We conduct research before a program is designed and implemented, or while a program is being conducted, to understand community in which the project is implemented, and helps implementers understand the interests, characteristics and needs of different groups and individuals in the community. We also research and develop strategies while the program is on-going to help refine and improve program activities.
In India, the recent years have shown a reduction in infant mortality rate 42 (2012) deaths per 1000 live births and maternal mortality ratio190 (2013) deaths per 10,000 live births. Still the country has a long way to achieve the millennium developmental goal (MDG), IMR to 28 and MMR to 109 by the year 2015. An observational study conducted in Karnataka, India revealed that counseling on the major causes of maternal and neonatal deaths at the time of discharge after delivery occurred less than 1%. In the Wardha region of Maharashtra state, India 67% of mothers knew of one danger sign.Another studyin the Wardha region of Maharashtra, India demonstrated health education delivered through simple e-Health messages using local words for newborn danger signs and pictures to pregnant women’s groups significantly improved the mothers' knowledge regarding newborn danger signs. These studies showed that education provided on danger signs with the use of simple appropriate tools increased their knowledge on danger signs. Considering these facts, the Mother/Baby 7-day mCheckprogrammewas developed by WHO Patients for Patient Safety Champions, a network of patients from around the globe who are committed to improving patient safety by empowering patients. The mCheck intervention educated mothers using a paper tool, a video film, and reminder voice messages. The six danger signs for mothers and six danger signs for babies were explained to mother with the help of the paper tool and the video film after delivery. Automated reminder voice messages were sent to mothers on their mobile phone during the first 7 days of delivery. Each day message had one mother and one baby danger sign mentioned and advised the mother to refer to the paper tool given in the hospital and on identifying any danger signs, was advised to seek medical care immediately. After 7- 21 days of getting discharge from the hospital, mothers' knowledge was assessed.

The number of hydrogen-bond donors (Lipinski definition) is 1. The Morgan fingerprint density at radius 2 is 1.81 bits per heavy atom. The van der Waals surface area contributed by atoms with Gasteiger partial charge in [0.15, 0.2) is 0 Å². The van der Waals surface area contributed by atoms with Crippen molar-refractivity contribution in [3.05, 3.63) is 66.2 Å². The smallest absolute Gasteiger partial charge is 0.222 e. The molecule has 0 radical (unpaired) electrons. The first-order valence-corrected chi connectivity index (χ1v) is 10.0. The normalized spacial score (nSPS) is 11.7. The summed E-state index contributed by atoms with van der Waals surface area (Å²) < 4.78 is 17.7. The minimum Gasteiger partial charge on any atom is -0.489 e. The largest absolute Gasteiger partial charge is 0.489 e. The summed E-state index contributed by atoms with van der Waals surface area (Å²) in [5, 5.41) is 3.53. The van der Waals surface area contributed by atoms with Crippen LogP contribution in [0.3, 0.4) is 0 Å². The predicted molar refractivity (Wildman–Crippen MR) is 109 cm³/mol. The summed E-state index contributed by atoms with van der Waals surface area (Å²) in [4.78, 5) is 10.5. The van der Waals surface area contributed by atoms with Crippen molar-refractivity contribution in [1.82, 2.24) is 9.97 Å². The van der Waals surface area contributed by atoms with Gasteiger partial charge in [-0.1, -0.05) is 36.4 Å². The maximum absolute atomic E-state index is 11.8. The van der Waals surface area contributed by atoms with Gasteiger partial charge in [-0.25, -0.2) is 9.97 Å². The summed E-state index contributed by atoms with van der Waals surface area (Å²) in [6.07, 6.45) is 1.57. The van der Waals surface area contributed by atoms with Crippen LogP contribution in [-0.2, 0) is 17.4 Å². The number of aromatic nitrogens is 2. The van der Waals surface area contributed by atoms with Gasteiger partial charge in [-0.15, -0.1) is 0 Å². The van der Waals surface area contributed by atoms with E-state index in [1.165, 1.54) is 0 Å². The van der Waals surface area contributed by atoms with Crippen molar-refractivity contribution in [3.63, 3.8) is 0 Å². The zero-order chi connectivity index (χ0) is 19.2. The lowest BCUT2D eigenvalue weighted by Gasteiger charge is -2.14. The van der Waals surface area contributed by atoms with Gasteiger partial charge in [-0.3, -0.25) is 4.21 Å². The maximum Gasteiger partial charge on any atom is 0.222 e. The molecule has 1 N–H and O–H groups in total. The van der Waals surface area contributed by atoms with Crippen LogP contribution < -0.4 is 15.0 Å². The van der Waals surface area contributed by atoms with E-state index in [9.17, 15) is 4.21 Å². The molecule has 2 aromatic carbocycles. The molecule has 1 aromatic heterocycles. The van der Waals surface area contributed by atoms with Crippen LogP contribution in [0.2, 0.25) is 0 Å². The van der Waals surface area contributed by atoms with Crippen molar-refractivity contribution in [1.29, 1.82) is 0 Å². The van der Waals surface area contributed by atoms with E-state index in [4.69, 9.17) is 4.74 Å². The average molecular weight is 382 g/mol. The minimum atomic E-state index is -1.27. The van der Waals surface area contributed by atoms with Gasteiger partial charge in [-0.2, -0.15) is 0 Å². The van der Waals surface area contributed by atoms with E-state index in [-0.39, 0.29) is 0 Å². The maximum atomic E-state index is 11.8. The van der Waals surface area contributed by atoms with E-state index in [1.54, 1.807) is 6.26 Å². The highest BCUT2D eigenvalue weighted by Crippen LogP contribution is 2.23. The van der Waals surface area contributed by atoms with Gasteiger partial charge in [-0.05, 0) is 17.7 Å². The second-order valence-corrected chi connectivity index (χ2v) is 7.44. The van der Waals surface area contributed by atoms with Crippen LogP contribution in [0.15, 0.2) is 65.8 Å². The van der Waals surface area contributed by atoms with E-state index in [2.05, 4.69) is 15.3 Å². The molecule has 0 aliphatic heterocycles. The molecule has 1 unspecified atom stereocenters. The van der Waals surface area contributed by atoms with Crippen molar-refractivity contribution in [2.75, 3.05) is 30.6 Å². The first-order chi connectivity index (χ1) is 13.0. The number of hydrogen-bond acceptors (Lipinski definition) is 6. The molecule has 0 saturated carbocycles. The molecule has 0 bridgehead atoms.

FRHS and WHO with the funding support of Bill and Melinda Gates foundation conducted a study in Mysore district of Karnataka from April- October 2013 to assess the impact of mCheckintervention on educating mothers on danger signs in order to improve their health seeking behavior. The study was conducted in three government health facilities. The study measured the improvements in mother’s knowledge of danger signs, ability to identify complications and their health seeking behaviour as a result of the program interventions. Comparison was made between the knowledge of two groups of mothers- those who did not undergo the mCheck program interventions and those who went through the mCheckintervention.
We partnered with Association for Promoting Social Action, Bangalore (APSA) and developed certain toolkits for their programme, Sexual Health Intervention Programme(SHIP), and helped them evaluate the same. We provide the technical expertise and assistance required to monitor and evaluate the programme.
The toolkits designed and developed for the APSA-SHIP programme included children's sexual health toolkit which was tailored for the largely illiterate population of street children. Creative and fun games were used as a tool to discuss subjects that are often too complex and difficult for both the facilitators and the children. We designed and implemented a training programme for the partner NGOs to make sure that their facilitators were well equipped to deal with complex issues faced by street children.
We used an extensive monitoring and evaluation technique to monitor the APSA-SHIP programme. We constantly monitored and evaluated the materials given to the facilitators to reach out to the street children. We also monitored the response of the street children to these programmes in terms of attendance, behavioral change in the children, and so on.